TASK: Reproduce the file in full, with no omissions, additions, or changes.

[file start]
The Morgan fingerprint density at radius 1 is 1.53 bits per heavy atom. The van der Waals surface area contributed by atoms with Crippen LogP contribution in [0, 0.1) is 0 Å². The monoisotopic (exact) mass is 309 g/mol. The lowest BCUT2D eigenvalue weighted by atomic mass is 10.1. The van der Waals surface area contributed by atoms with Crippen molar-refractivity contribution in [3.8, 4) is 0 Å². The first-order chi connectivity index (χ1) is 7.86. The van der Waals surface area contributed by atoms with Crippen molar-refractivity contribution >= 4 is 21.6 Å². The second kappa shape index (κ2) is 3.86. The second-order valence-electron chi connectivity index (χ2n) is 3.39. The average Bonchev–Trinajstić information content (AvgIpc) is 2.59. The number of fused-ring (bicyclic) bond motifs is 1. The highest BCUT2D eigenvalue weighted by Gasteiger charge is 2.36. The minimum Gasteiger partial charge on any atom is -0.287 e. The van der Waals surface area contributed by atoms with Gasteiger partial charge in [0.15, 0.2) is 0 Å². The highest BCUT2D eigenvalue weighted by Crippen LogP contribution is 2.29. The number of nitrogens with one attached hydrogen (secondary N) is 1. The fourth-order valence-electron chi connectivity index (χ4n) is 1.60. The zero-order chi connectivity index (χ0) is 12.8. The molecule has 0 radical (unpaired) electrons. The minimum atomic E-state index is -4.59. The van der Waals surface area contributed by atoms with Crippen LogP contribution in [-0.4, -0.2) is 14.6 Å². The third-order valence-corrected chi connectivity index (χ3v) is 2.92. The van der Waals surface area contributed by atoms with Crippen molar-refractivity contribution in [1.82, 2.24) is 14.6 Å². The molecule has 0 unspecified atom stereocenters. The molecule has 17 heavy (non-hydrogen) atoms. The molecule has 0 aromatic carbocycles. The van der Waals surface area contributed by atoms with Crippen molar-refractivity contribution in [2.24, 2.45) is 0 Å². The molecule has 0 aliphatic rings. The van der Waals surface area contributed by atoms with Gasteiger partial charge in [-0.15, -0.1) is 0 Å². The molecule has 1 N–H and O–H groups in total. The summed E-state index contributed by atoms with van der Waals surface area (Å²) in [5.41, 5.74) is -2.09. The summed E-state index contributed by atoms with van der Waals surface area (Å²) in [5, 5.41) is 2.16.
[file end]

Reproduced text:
The Morgan fingerprint density at radius 1 is 1.53 bits per heavy atom. The van der Waals surface area contributed by atoms with Crippen LogP contribution in [0, 0.1) is 0 Å². The monoisotopic (exact) mass is 309 g/mol. The lowest BCUT2D eigenvalue weighted by atomic mass is 10.1. The van der Waals surface area contributed by atoms with Crippen molar-refractivity contribution in [3.8, 4) is 0 Å². The first-order chi connectivity index (χ1) is 7.86. The van der Waals surface area contributed by atoms with Crippen molar-refractivity contribution >= 4 is 21.6 Å². The second kappa shape index (κ2) is 3.86. The second-order valence-electron chi connectivity index (χ2n) is 3.39. The average Bonchev–Trinajstić information content (AvgIpc) is 2.59. The number of fused-ring (bicyclic) bond motifs is 1. The highest BCUT2D eigenvalue weighted by Gasteiger charge is 2.36. The minimum Gasteiger partial charge on any atom is -0.287 e. The van der Waals surface area contributed by atoms with Gasteiger partial charge in [0.15, 0.2) is 0 Å². The highest BCUT2D eigenvalue weighted by Crippen LogP contribution is 2.29. The number of nitrogens with one attached hydrogen (secondary N) is 1. The fourth-order valence-electron chi connectivity index (χ4n) is 1.60. The zero-order chi connectivity index (χ0) is 12.8. The molecule has 0 radical (unpaired) electrons. The minimum atomic E-state index is -4.59. The van der Waals surface area contributed by atoms with Crippen LogP contribution in [-0.4, -0.2) is 14.6 Å². The third-order valence-corrected chi connectivity index (χ3v) is 2.92. The van der Waals surface area contributed by atoms with Crippen molar-refractivity contribution in [1.82, 2.24) is 14.6 Å². The molecule has 0 unspecified atom stereocenters. The molecule has 17 heavy (non-hydrogen) atoms. The molecule has 0 aromatic carbocycles. The van der Waals surface area contributed by atoms with Crippen molar-refractivity contribution in [2.24, 2.45) is 0 Å². The molecule has 0 aliphatic rings. The van der Waals surface area contributed by atoms with Gasteiger partial charge in [-0.15, -0.1) is 0 Å². The molecule has 1 N–H and O–H groups in total. The summed E-state index contributed by atoms with van der Waals surface area (Å²) in [5.41, 5.74) is -2.09. The summed E-state index contributed by atoms with van der Waals surface area (Å²) in [5, 5.41) is 2.16.